In Theatres and On Demand, Feb 17
It’s tough to live up to being THE James Bond than being a James Bond. That’s because anyone who bears that name has the weight of living up to that namesake thrusted upon them. For Matthew Bauer to examine where pop culture crosses over to reality in his documentary, The Other Fellow, is very telling. It has moments where you have to smile, cheer, and wonder.
It’s amazing these individuals have adapted. Most of them want normal lives. But for those who love this celebrity identity, their introspection is surprising. In contrast, for the other James Bond who hates it, the spite is very telling. Not everyone named James Bond wants this status.
For example, in Sweden, Gunnar Schäfer is a superfan of all things 007 with his own James Bond Museum. His backstory is important to explain why he’s embraced the role, and it makes sense. When he lost his father because of mysterious circumstances, why not? A lot of time is spent on this individual, and I can understand why. When compared to everyone else born with this famous name, he’s about the only individual to trule embrace it.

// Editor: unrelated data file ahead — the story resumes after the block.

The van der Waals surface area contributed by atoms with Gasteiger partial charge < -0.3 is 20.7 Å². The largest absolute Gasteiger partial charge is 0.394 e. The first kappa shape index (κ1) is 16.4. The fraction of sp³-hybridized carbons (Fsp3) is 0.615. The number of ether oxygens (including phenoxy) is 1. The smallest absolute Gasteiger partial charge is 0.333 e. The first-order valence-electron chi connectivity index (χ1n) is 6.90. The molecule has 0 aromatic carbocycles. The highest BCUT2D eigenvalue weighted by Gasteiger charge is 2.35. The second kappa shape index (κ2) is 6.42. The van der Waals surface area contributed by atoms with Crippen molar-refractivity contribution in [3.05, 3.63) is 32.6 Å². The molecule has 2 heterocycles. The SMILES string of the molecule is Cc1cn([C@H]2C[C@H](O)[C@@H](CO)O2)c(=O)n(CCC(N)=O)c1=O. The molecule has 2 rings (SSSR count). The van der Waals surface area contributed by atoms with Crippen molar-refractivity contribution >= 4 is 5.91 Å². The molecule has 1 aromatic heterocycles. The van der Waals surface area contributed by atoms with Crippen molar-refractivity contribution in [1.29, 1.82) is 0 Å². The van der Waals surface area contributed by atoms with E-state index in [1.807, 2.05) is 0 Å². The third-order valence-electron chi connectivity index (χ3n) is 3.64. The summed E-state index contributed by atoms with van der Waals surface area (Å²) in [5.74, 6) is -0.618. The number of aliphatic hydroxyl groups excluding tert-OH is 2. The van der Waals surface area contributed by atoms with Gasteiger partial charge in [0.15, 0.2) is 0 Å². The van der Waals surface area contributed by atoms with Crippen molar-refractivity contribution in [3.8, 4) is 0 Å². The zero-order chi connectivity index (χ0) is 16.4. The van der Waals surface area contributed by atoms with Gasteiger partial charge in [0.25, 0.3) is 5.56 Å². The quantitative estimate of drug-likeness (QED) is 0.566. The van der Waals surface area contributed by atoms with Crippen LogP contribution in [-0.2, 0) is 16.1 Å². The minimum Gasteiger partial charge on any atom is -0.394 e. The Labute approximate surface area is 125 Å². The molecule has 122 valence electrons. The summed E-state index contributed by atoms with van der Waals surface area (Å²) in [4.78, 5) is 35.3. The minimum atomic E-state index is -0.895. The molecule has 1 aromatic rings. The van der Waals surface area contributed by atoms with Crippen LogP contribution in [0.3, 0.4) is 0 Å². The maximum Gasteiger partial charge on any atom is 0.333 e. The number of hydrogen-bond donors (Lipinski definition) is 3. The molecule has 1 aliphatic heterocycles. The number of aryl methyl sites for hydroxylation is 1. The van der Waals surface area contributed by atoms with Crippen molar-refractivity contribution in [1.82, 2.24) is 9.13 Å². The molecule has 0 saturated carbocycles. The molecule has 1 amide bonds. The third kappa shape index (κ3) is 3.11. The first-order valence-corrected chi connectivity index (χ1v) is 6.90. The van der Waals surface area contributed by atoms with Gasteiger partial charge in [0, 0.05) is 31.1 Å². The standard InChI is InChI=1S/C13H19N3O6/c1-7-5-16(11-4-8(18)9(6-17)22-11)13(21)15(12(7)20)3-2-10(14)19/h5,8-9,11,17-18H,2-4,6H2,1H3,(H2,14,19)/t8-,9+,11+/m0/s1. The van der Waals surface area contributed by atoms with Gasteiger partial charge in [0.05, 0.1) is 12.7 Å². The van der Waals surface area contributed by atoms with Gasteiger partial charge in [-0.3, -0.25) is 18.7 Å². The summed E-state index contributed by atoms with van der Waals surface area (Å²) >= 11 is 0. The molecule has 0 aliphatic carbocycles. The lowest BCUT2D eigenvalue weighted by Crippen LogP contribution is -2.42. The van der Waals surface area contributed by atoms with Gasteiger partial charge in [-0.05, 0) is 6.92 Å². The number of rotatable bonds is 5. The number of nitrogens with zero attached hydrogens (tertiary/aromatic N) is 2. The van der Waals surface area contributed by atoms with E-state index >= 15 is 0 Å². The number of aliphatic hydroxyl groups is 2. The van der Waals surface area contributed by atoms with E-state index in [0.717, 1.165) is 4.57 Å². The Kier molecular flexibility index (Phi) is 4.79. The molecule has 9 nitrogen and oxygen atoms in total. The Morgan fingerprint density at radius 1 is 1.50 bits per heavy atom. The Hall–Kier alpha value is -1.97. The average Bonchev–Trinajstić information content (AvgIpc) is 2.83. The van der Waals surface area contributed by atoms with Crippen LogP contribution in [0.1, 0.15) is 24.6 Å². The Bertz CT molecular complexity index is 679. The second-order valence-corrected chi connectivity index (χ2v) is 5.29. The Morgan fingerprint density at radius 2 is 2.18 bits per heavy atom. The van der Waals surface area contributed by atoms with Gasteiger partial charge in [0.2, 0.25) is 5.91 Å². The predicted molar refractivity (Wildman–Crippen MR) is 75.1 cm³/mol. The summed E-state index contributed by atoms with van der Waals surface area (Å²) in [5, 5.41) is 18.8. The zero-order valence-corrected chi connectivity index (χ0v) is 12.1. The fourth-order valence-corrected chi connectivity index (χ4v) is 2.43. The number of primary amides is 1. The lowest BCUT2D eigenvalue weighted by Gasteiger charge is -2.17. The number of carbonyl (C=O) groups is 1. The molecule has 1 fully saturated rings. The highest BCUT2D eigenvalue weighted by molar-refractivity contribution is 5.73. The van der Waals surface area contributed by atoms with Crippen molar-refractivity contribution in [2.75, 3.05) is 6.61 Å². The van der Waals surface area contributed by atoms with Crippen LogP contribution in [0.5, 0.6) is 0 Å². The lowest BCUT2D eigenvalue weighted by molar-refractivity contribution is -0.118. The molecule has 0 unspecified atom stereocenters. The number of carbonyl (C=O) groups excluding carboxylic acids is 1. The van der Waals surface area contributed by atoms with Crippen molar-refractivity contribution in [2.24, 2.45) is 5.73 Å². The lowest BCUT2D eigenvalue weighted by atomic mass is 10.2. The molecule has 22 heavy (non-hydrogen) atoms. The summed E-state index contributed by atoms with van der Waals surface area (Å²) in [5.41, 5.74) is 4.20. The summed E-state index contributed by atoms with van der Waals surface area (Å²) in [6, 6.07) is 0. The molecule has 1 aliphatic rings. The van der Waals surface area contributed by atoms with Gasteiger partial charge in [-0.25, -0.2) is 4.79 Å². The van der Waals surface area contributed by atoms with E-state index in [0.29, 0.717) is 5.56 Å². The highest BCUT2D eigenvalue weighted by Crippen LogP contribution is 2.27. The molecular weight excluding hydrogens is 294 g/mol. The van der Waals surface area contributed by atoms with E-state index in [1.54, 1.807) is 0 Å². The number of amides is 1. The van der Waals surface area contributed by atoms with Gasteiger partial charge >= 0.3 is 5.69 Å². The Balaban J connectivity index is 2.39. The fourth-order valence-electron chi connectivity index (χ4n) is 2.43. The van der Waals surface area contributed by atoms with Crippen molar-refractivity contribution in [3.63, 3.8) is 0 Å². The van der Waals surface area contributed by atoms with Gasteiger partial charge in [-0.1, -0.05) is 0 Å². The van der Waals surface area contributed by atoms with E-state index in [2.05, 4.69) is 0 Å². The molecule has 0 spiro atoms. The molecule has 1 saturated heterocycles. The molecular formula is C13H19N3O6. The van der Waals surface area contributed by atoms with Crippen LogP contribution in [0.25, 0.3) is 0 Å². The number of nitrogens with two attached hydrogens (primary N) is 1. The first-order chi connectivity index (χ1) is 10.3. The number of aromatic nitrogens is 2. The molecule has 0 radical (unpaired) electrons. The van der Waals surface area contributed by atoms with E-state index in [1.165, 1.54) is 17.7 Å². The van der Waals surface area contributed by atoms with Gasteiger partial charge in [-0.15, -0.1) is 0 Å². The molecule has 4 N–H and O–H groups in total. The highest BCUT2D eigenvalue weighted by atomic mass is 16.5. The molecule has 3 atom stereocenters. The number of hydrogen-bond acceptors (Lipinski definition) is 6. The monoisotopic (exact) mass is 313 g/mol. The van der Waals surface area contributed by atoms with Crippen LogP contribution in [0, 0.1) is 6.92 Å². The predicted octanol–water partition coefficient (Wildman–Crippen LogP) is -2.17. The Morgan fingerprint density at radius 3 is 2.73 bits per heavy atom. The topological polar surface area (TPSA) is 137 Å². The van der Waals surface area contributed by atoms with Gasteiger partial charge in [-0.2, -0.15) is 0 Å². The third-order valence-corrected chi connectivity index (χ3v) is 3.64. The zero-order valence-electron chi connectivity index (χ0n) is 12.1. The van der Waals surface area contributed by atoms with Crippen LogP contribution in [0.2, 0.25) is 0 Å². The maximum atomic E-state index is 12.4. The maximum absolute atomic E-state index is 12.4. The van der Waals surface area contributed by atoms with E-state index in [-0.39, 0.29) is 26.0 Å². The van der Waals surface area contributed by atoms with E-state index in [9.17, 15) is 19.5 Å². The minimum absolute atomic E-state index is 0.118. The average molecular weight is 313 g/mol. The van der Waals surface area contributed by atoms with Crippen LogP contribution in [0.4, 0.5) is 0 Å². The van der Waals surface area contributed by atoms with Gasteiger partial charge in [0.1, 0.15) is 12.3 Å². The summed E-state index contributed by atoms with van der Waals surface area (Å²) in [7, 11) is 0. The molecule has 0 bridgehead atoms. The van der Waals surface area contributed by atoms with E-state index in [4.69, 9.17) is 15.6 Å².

In contrast, a gay theatre director from New York finds the namesake annoying. The media were not kind to him because of his orientation whenever his company gets profiled.
Elsewhere, an African-American man with the name was alleged to have murdered in cold blood. As a result, at least according to the local media, to define who may be named Bond… James Bond depends on who you ask.
When half the world has seen a 007 film, the label will stick. After watching The Other Fellow, I think my theory from my review of No Time to Die has merit. Even the other people interviewed here have something to say about this label, and the fact the author whom Ian Fleming said he took the name from had a confrontation says a lot about the controversy!
But in the end, for an individual who is forced to change their name, and say, “I’m no longer a Bond,” is another issue altogether.
4 Stars out of 5